I'm posting this and immediately marking it "resolved" because it is the answer to a question I tried to get answered here in the forums and could not find a satisfactory answer to. I am not a programmer or a DBA so I don't entirely understand what I did to fix my problem, but it did the trick and was easy to accomplish (once you know how to get access to the databases on your web host) and I recommend this solution to others.
THE PROBLEM: My website is pretty much all English-language, but needs to be able to display some Korean characters that may be submitted in comments or be in the content of the posts and post-titles. However, when we tried to enter anything in Korean, it just came up as question-marks when we hit "save" and would not display on the site.
THE SOLUTION: Change the settings on my MySQL database so that the character collation/encoding is utf8-general-ci (NOT latin1-swedish-ci).
HOW I DID IT: First, I used MySQL Administrator to make a backup copy of the database to my desktop computer. Then, I used phpMyAdmin to edit the "Collation" information in several places in my database. It's important to note, for the layperson, that language encoding is set in various places in your database, so you can't just change it in one place and have it work everywhere.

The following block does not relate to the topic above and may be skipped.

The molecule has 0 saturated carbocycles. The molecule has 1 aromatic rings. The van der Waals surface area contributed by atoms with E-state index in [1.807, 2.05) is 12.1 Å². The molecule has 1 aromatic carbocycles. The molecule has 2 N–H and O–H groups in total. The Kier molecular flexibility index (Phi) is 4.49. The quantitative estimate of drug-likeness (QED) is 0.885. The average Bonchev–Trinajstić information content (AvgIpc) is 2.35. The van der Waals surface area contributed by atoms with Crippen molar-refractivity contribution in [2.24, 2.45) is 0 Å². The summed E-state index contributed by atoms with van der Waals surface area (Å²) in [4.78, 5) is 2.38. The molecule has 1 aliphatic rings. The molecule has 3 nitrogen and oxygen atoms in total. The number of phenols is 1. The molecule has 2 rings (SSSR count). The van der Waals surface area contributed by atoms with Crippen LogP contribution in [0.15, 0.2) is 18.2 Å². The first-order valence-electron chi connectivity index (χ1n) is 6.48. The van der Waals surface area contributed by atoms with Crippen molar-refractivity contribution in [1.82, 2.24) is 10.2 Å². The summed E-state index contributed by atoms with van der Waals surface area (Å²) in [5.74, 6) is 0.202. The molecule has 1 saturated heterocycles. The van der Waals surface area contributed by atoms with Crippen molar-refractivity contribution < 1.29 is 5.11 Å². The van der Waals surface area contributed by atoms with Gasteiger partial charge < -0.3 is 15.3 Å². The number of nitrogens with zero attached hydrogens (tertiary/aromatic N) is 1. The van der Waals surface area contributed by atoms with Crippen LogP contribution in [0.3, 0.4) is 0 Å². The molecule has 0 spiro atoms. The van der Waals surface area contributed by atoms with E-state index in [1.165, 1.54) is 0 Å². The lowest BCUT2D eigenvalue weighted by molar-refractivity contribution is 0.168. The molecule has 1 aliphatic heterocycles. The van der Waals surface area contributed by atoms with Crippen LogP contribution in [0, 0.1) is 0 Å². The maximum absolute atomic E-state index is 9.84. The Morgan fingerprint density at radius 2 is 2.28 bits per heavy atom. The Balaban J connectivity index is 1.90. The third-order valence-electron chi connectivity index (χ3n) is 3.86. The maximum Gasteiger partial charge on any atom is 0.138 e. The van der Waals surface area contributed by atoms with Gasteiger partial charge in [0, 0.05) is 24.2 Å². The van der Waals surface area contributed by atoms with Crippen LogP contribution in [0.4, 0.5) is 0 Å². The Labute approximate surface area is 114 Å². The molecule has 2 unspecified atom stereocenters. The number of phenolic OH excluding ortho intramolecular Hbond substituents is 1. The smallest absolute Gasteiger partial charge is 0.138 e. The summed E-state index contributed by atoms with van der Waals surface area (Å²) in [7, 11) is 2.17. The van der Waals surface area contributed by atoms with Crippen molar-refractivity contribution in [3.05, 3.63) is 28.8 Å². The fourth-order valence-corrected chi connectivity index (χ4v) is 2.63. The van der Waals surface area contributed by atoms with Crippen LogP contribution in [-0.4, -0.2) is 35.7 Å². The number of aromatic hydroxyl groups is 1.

For myself, I changed the collation for:
wp_comments and wp_posts (choose to browse each table, then choose "Operations" from the menus across the top, then choose utf8-general-ci from the Collation drop-down menu).
Then in wp_comments I changed it on the the following fields: comment_author and comment_content (after fixing it under Operations for the table, go to Structure from the menus across the top, and click on the pencil icon for the field you want to edit, and choose utf8-general-ci from the Collation menu).
Then in wp_posts I followed the same field-editing technique as I did for wp_comments, and edited the collation setting for post_content, post_title and post_excerpt .
This did not fix the problem on the one comment that had already been submitted to the site in Korean, but it will fix the problem going forward, so that any new foreign characters that are entered on the website should be stored, and appear, properly.
So far all looks good on my site. This won't be the final fix for everybody's foreign-character problem or localization problem, but it's an easily-overlooked troubleshooting step so I wanted to share it (and remind myself in case the problem comes up again for me on another site!).